Trump’s Economic Policies: An Assessment, Part-1

Thursday, October 17, 2019
Image credit: 
istock

 

There was a president,

Who had an orange curl,

Right in the middle of his forehead.

When he was good

He was very good indeed,

But when he was bad he was horrid.

--(Offered by the author, with apologies to Longfellow)

 

We’ve now had over two and a half years of President Donald Trump’s economic policies. While that time is relatively short, it gives us some basis for judging those policies. I judge him in two ways: (1) as a believer in economic freedom and (2) as an economist who cares about people’s economic wellbeing. By those criteria, some of Trump’s policies have been very good indeed and some have been horrid. Specifically, the former have been the 2017 tax cut and his substantial deregulation and holding off on new regulations. The horrid policies have been those on trade, immigration, and federal government spending.

In this essay, I’ll discuss the very good indeed. Part Two, in a fortnight, will focus on the horrid.

First, consider the tax cut. Let’s break it up into the individual income tax cut and the corporate tax cut.

On the individual side, the tax cut:

  1. Dropped the top rate from President Clinton’s 39.6% to 37% and dropped most other rates.
  2. Raised the standard deduction for those who don’t itemize from $13,000 for a married couple filing jointly to $24,000 and eliminated the personal exemption.
  3. Limited to $10,000 the state and local tax deduction for those who itemize.
  4. Increased the child tax credit from $1,000 to $2,000.
  5. Ended the individual penalty that had been imposed by President Obama and Congress under the Affordable Care Act.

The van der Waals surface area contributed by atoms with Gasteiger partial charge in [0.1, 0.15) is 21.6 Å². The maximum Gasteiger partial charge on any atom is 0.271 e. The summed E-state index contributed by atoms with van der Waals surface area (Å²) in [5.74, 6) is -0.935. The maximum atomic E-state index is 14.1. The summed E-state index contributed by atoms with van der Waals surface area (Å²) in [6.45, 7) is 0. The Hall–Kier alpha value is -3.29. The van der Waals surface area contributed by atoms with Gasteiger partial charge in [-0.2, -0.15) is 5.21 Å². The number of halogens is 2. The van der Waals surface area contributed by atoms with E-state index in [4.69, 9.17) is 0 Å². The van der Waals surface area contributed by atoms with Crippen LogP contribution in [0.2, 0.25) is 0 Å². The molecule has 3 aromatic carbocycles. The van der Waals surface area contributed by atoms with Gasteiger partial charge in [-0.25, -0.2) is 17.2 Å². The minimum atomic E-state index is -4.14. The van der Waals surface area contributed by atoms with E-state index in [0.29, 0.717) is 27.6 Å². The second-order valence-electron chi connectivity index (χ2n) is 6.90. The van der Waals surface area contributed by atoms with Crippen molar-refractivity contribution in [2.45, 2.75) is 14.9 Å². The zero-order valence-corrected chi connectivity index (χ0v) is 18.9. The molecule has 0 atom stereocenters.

6. Raised the exemption on the alternative minimum tax from $86,200 to $109,400 for married filers.
  7. Doubled the estate tax exemption from $5.6 million to $11.2 million.

Provision #1 above increased economic freedom slightly by letting people keep more of their incremental income and, thereby, slightly improved the incentive to make money. Provision #2 nicely got rid of a lot of complexity in the tax code. Most taxpayers, because they are unlikely to itemize, will now face the full cost of a mortgage rather than being given an implicit subsidy to borrow.

Similarly, provision #3 means that people in high-tax states like mine (California) will face the full incremental cost of any tax increase imposed by the state and local governments rather than being implicitly subsidized by other taxpayers in low-tax states such as Nevada, Florida, New Hampshire, South Dakota, and Wyoming. Over time, this will give residents in high-tax states more of an incentive to rein in their profligate governments. That’s one reason that Governor Cuomo of New York has been so upset by this provision.

I don’t defend provision #4 on efficiency grounds, but it is a way of giving a tax cut to people who pay very little in taxes. On provision #5, we now are free not to buy a service that we had been forced to buy: score a clear win for economic freedom. Provision #6 makes it easier for upper-middle-income and upper-income taxpayers to avoid the alternative minimum tax. Provision #7 increases the amount of wealth that people are able to leave to their heirs, which is good in itself, and also gives people a little more incentive to acquire wealth. The standard way to acquire wealth is to invest in capital, and the more capital there is per worker, the higher is worker productivity and, therefore, the higher are workers’ real wages.

The bad news is that because the Republicans could not persuade any Democrats to vote for the bill, they had to use an arcane procedure called reconciliation, and that meant that they had to schedule most of the changes to expire on December 31, 2025.

On the corporate side, the tax bill:

  1. Permanently reduced the corporate income tax rate to 21%. For most corporate income, it had been 35%.